Comment weighting and building a Verge community
There have been continued discussions in Meta regarding The Verge’s commenting system and how it relates to us—from moderation, to trolling, to encouraging healthy discussions. It’s a tough balance to keep for a large and growing community and a job I do not envy, but it’s a necessary goal and one that requires continued adaptation. No solution is perfect; they all have weaknesses. Even the best one has an expiration date due to inevitable shifts in community size and Internet culture. However, some solutions can have a longer shelf-life. I wanted to brain-storm a few ideas I’ve been thinking about and observing in other places across the web in hopes that a really good idea can come of it with your help.
We currently have half of a weighting system—the ability to vote-up by recomending. This, and especially the starred comments that have 5 recommends or more, are very helpful when looking for the high points of a discussion. This puts the comments without recommendations all on the same plane, figuratively. As we’ve all observed, however, some comments deserve a down-vote. These are comments that aren’t simply "not helpful", they are the opposite of helpful. Are they worth flagging? That varies with each readers definition of "flag-worthy" and their willingness to fill out and send in the flagging form. I would guess that it’s easier for someone to determine whether a comment is un-helpful (down-vote) than if it’s worth flagging. When flagging is clearly in order, do both. It’s helpful to see visual indicators of the "weight" the general community has given a comment. It helps in not taking instigating comments so seriously, resulting in less spiraling comment threads. Some people want to say "this is a lousy comment" outloud for everyone to see, and if they can’t do it with a voting button, many will do it with words. I think this is part of what we’re seeing at The Verge. I think a down-vote button could help.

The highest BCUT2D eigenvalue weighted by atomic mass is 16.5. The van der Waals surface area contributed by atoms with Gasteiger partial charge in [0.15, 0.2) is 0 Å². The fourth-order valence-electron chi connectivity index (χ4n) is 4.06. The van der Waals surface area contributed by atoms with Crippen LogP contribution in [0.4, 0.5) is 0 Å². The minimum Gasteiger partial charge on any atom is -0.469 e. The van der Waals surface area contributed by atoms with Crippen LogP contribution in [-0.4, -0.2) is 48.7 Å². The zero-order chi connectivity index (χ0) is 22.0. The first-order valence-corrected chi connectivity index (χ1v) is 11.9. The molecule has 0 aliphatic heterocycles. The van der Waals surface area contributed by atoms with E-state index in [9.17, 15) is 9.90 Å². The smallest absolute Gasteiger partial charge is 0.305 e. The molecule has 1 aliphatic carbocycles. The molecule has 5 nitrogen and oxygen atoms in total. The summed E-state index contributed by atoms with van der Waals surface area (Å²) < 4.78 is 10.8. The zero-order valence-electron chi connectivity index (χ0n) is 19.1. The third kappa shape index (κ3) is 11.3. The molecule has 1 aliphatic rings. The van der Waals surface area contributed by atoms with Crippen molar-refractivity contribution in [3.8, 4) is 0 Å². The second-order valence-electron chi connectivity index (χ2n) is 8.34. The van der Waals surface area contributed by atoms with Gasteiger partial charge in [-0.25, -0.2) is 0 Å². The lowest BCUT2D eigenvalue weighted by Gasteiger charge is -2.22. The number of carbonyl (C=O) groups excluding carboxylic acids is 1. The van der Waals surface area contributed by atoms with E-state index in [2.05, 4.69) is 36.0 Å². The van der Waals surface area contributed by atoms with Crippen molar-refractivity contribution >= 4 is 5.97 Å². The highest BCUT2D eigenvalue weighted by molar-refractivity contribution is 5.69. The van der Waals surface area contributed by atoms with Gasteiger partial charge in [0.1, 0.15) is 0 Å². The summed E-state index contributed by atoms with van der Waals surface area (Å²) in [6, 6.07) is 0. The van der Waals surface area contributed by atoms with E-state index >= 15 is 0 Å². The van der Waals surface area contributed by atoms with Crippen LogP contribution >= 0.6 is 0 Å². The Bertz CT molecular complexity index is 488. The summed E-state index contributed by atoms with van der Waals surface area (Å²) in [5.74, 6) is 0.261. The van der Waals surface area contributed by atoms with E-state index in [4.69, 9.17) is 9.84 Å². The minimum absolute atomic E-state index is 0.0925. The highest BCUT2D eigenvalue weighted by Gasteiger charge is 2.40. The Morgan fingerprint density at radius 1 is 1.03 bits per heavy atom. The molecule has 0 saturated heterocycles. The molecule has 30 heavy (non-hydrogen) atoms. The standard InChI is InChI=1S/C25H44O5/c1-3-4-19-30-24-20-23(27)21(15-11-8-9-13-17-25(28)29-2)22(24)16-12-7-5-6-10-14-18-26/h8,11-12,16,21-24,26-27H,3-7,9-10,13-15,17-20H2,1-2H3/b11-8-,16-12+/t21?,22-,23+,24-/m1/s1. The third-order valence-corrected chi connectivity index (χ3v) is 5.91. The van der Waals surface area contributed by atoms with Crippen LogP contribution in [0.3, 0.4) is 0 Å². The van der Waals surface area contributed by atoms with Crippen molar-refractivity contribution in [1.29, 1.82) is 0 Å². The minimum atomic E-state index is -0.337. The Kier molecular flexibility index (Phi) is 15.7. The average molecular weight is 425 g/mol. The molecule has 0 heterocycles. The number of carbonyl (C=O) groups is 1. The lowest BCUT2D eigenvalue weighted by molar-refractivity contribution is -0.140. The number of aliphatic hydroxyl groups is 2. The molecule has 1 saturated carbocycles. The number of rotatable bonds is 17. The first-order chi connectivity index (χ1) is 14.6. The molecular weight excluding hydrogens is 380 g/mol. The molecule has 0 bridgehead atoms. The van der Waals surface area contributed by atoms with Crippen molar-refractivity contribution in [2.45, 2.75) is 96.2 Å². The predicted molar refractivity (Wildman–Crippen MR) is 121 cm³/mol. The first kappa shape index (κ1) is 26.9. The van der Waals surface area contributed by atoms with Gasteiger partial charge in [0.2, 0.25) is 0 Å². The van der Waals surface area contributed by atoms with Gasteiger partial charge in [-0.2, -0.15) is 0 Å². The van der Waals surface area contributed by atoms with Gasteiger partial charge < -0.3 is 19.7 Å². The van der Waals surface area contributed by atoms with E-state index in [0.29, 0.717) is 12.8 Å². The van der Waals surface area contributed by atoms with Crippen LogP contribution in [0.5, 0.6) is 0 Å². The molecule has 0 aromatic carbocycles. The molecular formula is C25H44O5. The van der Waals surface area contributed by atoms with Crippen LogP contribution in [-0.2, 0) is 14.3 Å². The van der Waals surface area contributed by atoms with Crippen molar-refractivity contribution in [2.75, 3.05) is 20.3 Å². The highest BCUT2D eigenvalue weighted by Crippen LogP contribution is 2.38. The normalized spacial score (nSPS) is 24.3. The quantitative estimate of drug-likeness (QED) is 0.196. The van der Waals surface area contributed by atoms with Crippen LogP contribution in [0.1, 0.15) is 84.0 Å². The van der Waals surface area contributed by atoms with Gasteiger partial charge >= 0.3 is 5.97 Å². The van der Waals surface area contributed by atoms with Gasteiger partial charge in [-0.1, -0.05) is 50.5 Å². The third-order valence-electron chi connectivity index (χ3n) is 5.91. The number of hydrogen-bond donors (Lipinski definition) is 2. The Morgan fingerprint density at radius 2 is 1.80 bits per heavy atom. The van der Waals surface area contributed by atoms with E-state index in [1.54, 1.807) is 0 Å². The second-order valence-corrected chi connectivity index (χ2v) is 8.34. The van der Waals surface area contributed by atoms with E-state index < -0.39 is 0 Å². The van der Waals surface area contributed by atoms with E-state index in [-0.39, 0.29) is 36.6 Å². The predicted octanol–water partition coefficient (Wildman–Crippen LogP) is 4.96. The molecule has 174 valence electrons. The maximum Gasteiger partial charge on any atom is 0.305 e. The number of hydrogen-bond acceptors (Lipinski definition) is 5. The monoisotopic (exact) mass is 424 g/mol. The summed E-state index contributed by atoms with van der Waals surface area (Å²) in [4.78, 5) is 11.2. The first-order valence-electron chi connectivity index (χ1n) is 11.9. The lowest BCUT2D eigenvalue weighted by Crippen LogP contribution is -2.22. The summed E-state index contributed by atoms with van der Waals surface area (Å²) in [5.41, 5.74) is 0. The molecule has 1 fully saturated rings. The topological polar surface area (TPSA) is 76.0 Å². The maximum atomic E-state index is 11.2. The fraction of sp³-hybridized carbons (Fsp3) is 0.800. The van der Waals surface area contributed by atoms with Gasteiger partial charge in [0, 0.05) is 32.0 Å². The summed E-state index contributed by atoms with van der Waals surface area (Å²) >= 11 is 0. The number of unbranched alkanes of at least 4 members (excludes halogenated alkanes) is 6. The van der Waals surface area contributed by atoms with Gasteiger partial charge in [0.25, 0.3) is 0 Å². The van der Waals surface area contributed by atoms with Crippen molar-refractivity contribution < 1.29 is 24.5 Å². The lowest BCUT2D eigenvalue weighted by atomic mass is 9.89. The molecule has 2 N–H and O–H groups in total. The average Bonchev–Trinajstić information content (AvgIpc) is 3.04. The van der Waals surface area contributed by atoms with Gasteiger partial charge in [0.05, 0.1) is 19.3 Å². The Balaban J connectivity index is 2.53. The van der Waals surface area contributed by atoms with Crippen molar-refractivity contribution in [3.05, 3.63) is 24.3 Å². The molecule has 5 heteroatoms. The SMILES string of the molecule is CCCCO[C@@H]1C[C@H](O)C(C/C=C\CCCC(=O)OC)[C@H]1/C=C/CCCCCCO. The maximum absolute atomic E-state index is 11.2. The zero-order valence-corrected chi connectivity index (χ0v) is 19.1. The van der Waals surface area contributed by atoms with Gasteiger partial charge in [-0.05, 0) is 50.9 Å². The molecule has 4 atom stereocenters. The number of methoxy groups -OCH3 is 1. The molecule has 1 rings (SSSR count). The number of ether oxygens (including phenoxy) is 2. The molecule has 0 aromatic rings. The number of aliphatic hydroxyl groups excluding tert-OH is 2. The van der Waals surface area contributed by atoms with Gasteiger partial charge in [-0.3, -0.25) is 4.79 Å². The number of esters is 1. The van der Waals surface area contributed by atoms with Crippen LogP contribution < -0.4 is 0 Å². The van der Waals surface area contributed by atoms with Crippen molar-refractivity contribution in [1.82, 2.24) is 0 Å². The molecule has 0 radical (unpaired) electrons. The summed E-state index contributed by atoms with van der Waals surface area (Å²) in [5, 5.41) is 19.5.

Sorting and Colapsing Comments
We also have the ability to colapse comments manually. But if we had a down-vote system, one could set a threshold for the number of down-votes before the comment is collapsed automatically. This could be set by Verge moderators or individually by users in their profile.
When I go to Amazon, or any product site, to look at reviews I always sort by Most Helpful first. What if Verge comments had the option of being sorted? If particular comments were voted as helpful, those threads would go to the top; with the most helpful comments being expanded and the rest in the thread being collapsed. Readers could then expand the above comment that was being replied to if they want context. This doesn’t have to be the default behavior, but could be a sorting option at the top of the comments section.
A Sense of Community
Some have it, perhaps more so those who have been around sinsce the beginning. But as one editor mentioned, not everyone typing in a comment feels the same sense of community that others do. So the question is, "Is there a way to bring more of a community spirit to The Verge?"
I started by looking at other online communities. Take, for example, the Stack Exchange sites. While it’s more of a Q&A format, there’s more of a community feel (and encouragement to leave good comments) becuase of reputation points. Perhaps this is close to "karma" at other sites. But at Stack Exchange, reputation points are given some meaning by not being given out like free candy. You are limited in the number of up or down votes you can give based on how much reputation you’ve been given by others. This could encourage a couple of things: 1) wise use of the votes you have (not as many frivilous GIF up-votes and not needlessly down-voting becuase you’re feeling contrary) and 2) giving well-thought comments that other will appreciate and up-vote. The more reputation points, the more voting priviledges. When you have a reputation to think about, the temptaion for drive-by commenting is reduced. You care about your Verge reputation. That’s a good thing. That builds a community.
Again, there’s no perfect solution and my ideas are obviously not new. But maybe these ideas can be fleshed out into something really good; something that keeps The Verge comments from being more than "not as bad as other sites", but takes it to the level of "a benchmark for other sites."